AGI stands for Artificial General Intelligence: it is the idea of creating a thinking machine, as smart and clever and powerful as a human being. OpenCog is a project pursuing basic research in AGI. It is attempting to build such a thinking machine.
Let’s compare the search for AGI to Astronomy. An amateur with binoculars can do astronomy and have lots of fun, but will not contribute to scientific advance. For that, you need highly-trained scientists, and you need sophisticated instruments (viz. fancy telescopes.)
OpenCog-the-project is a loose affiliation of about a half-dozen “scientists” of varying talents and varying time devoted to it. It has a loosely articulated research program; some roughly-agreed-upon directions to go in.
OpenCog-the-software is a telescope. It’s the primary tool that I (the author of this blog entry) personally use for research. Others use it, but they struggle to be effective. They lose interest after a while. (Seriously: if you had full-time access to some major scientific instrument: some big telescope, particle accelerator, would you be effective? Would you lose interest after a while? What would you even do with it? Use it to explode cans of soda and post the videos on youtube?)
It’s worth mentioning what OpenCog isn’t: it is not a grand theory of AGI. It is not a master blue-print of a machine, waiting to be built, certain of success once completed. We hope to find some portion of that grand theory. We hope to build some portion of that machine. Bit by bit.
Lets compare this to mainstream big-science. OpenCog the project is comparable to a small department at a small university. A handful of half-active people. OpenCog the software is… well, I spent a decade building it out. It was not clear what to build, or what it should even do. It’s a bit clearer now. I still think it’s on the right track.
The first particle accelerators were built by people like Ben Franklin, who had no clue that there were particles, or that they were being accelerated. Neither of those ideas gelled until over 100 years later. When they did, the first intentionally-designed particle accelerators were built by single individuals, over the course of a few months or a few years. (The story of early telescopes is similar). In the meantime, the general idea of why particle accelerators are useful became clear. (Its not obviously obvious, not like a telescope can be obviously used for looking. What would you even look at? The neighbor’s house?)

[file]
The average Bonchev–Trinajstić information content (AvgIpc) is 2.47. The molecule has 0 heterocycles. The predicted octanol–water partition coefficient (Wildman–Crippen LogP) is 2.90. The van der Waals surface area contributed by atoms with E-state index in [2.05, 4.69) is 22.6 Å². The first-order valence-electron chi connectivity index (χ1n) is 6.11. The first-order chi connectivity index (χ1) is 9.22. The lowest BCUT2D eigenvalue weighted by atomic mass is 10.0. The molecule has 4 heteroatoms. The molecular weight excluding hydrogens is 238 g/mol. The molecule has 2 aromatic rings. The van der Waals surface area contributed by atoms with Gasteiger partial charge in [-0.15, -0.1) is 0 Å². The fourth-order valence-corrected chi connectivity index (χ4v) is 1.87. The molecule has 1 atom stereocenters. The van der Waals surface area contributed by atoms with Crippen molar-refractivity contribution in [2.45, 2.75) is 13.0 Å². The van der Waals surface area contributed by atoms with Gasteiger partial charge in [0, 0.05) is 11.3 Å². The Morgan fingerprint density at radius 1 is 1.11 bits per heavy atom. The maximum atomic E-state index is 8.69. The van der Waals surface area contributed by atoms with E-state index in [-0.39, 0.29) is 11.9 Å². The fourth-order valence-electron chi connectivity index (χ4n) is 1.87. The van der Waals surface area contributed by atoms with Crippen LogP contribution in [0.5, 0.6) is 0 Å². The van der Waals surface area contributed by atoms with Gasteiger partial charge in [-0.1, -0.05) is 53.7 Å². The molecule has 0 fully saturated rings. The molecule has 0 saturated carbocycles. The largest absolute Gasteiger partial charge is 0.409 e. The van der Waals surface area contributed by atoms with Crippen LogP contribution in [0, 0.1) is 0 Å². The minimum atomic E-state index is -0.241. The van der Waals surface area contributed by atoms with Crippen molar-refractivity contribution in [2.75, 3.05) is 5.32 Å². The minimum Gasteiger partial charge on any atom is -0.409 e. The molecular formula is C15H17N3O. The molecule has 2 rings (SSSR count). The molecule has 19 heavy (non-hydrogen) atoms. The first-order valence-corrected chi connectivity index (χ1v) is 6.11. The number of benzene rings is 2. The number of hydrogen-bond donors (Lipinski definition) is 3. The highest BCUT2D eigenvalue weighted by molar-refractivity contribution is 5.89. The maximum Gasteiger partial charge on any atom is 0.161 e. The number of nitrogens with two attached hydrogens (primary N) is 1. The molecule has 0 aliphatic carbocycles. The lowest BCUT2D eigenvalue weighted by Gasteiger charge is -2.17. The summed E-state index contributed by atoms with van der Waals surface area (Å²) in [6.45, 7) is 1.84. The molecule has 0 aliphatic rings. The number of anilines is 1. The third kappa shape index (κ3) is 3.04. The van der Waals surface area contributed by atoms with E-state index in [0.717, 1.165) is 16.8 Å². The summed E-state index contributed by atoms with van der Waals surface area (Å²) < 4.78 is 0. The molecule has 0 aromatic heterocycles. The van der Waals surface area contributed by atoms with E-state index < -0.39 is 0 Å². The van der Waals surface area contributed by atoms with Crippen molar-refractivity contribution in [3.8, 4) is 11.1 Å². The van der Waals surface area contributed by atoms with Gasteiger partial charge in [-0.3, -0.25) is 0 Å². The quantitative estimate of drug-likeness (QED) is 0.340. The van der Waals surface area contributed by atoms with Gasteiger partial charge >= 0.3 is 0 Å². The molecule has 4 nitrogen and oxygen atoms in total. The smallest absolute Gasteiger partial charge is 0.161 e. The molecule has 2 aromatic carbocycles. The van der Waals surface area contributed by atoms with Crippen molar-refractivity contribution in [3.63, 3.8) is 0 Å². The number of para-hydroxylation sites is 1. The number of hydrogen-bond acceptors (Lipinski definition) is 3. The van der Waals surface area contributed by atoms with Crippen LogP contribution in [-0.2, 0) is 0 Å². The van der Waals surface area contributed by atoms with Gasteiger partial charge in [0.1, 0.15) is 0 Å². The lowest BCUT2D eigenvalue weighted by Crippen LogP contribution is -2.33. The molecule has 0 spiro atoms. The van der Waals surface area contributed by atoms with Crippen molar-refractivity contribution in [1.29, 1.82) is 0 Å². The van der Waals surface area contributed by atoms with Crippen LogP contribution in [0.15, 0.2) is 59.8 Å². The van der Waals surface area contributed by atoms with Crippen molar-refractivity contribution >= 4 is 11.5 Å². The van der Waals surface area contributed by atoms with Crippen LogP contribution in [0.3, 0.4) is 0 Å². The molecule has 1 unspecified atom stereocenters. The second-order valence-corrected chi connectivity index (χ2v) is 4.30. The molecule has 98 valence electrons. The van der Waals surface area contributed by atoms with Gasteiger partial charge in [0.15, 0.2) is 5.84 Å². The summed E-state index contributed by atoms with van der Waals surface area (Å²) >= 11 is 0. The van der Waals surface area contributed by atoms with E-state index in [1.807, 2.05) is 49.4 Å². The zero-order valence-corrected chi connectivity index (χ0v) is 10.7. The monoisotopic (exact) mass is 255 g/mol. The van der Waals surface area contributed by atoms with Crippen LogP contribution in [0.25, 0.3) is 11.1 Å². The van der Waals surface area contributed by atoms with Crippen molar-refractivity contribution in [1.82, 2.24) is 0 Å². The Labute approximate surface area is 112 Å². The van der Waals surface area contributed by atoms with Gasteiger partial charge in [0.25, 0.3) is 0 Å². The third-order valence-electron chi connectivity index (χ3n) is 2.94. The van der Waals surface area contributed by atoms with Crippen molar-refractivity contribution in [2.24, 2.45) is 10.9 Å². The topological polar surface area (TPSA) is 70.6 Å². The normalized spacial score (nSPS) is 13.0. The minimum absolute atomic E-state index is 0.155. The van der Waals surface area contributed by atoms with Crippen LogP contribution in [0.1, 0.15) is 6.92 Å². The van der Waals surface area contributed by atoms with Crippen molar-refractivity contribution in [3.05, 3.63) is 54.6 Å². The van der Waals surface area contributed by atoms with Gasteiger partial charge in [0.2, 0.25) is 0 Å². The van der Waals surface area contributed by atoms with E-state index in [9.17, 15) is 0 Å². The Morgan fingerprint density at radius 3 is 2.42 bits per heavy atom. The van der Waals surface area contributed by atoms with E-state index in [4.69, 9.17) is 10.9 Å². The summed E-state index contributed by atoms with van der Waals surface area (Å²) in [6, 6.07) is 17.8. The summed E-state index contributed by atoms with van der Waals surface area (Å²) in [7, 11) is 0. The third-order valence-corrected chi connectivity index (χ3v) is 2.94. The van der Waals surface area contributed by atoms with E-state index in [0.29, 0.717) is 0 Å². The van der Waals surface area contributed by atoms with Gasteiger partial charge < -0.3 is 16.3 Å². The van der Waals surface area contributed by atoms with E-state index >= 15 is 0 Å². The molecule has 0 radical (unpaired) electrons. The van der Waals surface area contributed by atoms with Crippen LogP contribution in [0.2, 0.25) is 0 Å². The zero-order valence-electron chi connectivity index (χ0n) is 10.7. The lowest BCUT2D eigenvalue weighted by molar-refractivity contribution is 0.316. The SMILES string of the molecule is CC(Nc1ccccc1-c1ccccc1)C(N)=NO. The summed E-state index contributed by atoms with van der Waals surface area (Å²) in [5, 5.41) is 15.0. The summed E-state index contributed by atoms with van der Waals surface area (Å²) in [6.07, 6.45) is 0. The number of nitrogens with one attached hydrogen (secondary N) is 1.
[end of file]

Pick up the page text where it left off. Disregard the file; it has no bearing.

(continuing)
But once you get the idea of what something is, and why it is useful, you can build bigger and better ones, and when you can’t build it yourself in a few years, you can organize a staff of grad students and assistants. Maybe even a part-time engineer. Eventually, the general idea becomes so very clear, and you are so certain of success, that you can raise funds to pour concrete for a new building to house it in.
Neither OpenCog, nor AGI are at that level yet. Deep learning is like the invention of the Geiger counter: thousands of people went off and built themselves a Geiger counter (or downloaded one off the net) and started messing with it. And they’re having lots of fun with it; some are making great discoveries, while others are building better Geiger counters.
OpenCog-the-software is not anywhere near as fun as a Geiger counter. Is it even on the right track? Well, ten years ago, OpenCog-the-software was almost the only graph database on the planet. Now there are more than you can easily count, all enjoying huge commercial success. So maybe we did something right, when we designed it to be a graph database. Meanwhile, OpenCog has grown with new features, capabilities, and stuff that no other graph DB has, or has even contemplated. So I feel like we’re way ahead in the race. But…
But are these features/functions what are actually needed for AGI? Maybe it’s not a telescope/particle-accelerator at all, but just a crazy back-yard sculpture? How can you tell?
I would like to attract more people to the project, but we (OpenCog) have a way of under-publicizing it. We consistently fail to write up high-quality research, we fail to even write blog posts (making amends, here). We fail to twitter about it. We fail to keep compelling demos running (Ten years ago, we had a decent question-answering chatbot that could have attracted attention. It … bit-rotted. )
There’s some excuse, some reason for that: every time you create an experiment, and run it, you will typically get some insightful results. While interesting, those results are not “true AGI”, not by a long-shot. So what do you do with your experiment? Announce to the world “Hey, we once again failed to create AGI?” Do you moth-ball the code? Do you even mention it to newcomers? Perhaps we need to keep a gallery of neat things that we’ve built… or at least, a collection of basic experiments with basic instruments that newcomers need to master.
The OpenCog AtomSpace is a typed graphical distributed in-RAM knowledgebase. The meaning of all those buzzwords is that it is trying to fix many different, related problems that computers (and people) have when working with data. This blog-post discusses some basic issues of working with knowledge, and the various ways that people have tried to work around these issues over the decades. It will illuminate why graph databases are explosively popular these days, and will also show how that’s not the end of the story. I’m trying to start the next chapter already.